Restorative Justice (RJ)


  • is a different way of thinking about crime and our response to crime
  • focuses on repairing the harm caused by crime and reducing future harm through crime prevention
  • requires offenders to take responsibility for their actions and for the harm they have caused
  • seeks redress for victims, recompense by offenders and reintegration of both within the community
  • requires a cooperative effort by communities and the governmentThe Little Book of Restorative Justice

Howard Zehr’s “grandfather of restorative justice” shares that Restorative justice is a process to involve, to the extent possible, those who have a stake in a specific offense and to collectively identify and address harms, needs and obligations, in order to heal and put things right as possible.
The Little Book of Restorative Justice, 2002, p. 37


Peacebuilding Spotlight:

Patty La Taille, Peace Alliance Humanizing Justice Systems Lead presents at the National Association for Communities and Restorative Justice Conference on the topic of using therapy dogs as part of the restorative justice process.

Restorative Justice & The Peace Alliance

CO_RJ_logoThe Peace Alliance recognizes the exponentially growing movement of Restorative Justice to be one of the key systemic transformations occurring right now in the United States. It is a powerful on-the-ground response to the many issues our country faces pertaining to justice. Currently, we house over 1/3 of the world’s prisoners while we comprise less than 1/5 of the world’s population. The Prison Industrial Complex has vested interests to the tune of billions in profit every year in keeping prisons full. Corporate for-profit prison giants GEO Group and Correctional Corp. of America have led charges on state-run systems and are attempting to corporatize all aspects of criminal justice, including the profiteeering of health care services within the system. Our country has created a school-to-prison pipeline in its zero-tolerance policies and it emprisons one of ten young black males. It is estimated that half of the prison population has mental illness. Needless to say, a movement to respond to these issues and more is at hand. And then some.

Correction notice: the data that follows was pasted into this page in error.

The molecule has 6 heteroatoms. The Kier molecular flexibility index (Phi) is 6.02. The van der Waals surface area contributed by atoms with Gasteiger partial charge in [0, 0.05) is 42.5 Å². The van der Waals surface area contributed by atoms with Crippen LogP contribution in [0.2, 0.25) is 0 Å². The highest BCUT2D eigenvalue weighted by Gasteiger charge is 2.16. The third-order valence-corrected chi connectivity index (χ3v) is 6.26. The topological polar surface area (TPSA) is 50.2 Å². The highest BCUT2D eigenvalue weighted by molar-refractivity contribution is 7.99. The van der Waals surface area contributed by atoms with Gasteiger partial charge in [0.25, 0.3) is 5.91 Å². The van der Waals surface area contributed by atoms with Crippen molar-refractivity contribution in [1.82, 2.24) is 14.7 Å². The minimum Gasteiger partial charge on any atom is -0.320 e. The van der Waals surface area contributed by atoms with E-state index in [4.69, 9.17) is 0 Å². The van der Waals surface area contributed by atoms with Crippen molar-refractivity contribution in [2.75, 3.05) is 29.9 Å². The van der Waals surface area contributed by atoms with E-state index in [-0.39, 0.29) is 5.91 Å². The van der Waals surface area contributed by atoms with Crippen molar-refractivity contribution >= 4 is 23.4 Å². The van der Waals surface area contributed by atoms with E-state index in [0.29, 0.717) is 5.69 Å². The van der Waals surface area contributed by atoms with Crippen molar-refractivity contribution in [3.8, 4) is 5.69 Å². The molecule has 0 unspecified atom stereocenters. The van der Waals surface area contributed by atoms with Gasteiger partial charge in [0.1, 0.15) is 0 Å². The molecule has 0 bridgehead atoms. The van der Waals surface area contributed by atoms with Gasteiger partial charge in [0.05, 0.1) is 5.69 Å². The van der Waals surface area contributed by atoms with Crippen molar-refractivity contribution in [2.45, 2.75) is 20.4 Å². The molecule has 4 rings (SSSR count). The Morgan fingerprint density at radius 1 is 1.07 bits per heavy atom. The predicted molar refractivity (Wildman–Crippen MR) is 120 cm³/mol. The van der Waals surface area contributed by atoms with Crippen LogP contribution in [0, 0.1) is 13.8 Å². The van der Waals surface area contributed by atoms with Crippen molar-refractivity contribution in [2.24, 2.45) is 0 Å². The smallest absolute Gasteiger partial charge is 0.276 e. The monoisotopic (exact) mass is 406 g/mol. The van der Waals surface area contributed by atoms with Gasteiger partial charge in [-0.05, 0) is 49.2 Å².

The Peace Alliance strives to support the mobilization of this movement, its momentum building, to create advocacy and political will in systemic changemaking, and to provide educational opportunities that leverage an already-strong Peace Alliance network in supporting state-by-state efforts towards implementing Restorative Justice.


Four Phases of the Justice System

“I am convinced that imprisonment is a way of pretending to solve the problem of crime. It does nothing for the victims of crime, but perpetuates the idea of retribution, thus maintaining the endless cycle of violence in our culture. It is a cruel and useless substitute for the elimination of those conditions–poverty, unemployment, homelessness, desperation, racism, greed–which are at the root of most punished crime. The crimes of the rich and powerful go mostly unpunished.

It must surely be a tribute to the resilience of the human spirit that even a small number of those men and women in the hell of the prison system survive it and hold on to their humanity.”